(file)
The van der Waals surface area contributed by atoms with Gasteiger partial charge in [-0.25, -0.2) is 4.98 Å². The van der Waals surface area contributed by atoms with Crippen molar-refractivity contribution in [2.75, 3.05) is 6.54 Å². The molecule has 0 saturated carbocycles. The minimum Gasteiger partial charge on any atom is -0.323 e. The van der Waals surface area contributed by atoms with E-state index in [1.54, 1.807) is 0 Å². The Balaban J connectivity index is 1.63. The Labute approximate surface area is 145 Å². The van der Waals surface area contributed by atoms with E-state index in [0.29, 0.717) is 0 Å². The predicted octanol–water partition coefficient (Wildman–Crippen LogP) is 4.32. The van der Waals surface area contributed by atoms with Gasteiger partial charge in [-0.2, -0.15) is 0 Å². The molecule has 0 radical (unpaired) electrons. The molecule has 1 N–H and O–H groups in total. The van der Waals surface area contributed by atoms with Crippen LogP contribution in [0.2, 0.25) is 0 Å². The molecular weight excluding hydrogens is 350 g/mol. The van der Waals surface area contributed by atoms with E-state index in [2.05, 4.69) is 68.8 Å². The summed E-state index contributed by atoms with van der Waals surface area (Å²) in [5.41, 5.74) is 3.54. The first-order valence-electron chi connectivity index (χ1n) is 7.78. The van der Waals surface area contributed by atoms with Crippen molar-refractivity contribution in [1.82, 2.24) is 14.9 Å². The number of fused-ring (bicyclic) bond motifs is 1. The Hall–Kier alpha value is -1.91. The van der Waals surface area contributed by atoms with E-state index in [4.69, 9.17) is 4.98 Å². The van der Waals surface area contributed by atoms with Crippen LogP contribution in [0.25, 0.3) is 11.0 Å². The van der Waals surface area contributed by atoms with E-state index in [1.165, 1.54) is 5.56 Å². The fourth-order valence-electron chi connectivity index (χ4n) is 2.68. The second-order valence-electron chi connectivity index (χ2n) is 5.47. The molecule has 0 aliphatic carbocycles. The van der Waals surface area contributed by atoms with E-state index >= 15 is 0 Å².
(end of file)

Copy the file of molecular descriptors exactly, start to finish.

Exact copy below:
The van der Waals surface area contributed by atoms with Gasteiger partial charge in [-0.25, -0.2) is 4.98 Å². The van der Waals surface area contributed by atoms with Crippen molar-refractivity contribution in [2.75, 3.05) is 6.54 Å². The molecule has 0 saturated carbocycles. The minimum Gasteiger partial charge on any atom is -0.323 e. The van der Waals surface area contributed by atoms with E-state index in [1.54, 1.807) is 0 Å². The Balaban J connectivity index is 1.63. The Labute approximate surface area is 145 Å². The van der Waals surface area contributed by atoms with E-state index in [0.29, 0.717) is 0 Å². The predicted octanol–water partition coefficient (Wildman–Crippen LogP) is 4.32. The van der Waals surface area contributed by atoms with Gasteiger partial charge in [-0.2, -0.15) is 0 Å². The molecule has 0 radical (unpaired) electrons. The molecule has 1 N–H and O–H groups in total. The van der Waals surface area contributed by atoms with Crippen LogP contribution in [0.2, 0.25) is 0 Å². The molecular weight excluding hydrogens is 350 g/mol. The van der Waals surface area contributed by atoms with E-state index in [2.05, 4.69) is 68.8 Å². The summed E-state index contributed by atoms with van der Waals surface area (Å²) in [5.41, 5.74) is 3.54. The first-order valence-electron chi connectivity index (χ1n) is 7.78. The van der Waals surface area contributed by atoms with Crippen molar-refractivity contribution in [1.82, 2.24) is 14.9 Å². The number of fused-ring (bicyclic) bond motifs is 1. The Hall–Kier alpha value is -1.91. The van der Waals surface area contributed by atoms with E-state index in [4.69, 9.17) is 4.98 Å². The van der Waals surface area contributed by atoms with Crippen LogP contribution in [0.25, 0.3) is 11.0 Å². The van der Waals surface area contributed by atoms with E-state index in [1.165, 1.54) is 5.56 Å². The fourth-order valence-electron chi connectivity index (χ4n) is 2.68. The second-order valence-electron chi connectivity index (χ2n) is 5.47. The molecule has 0 aliphatic carbocycles. The van der Waals surface area contributed by atoms with E-state index >= 15 is 0 Å².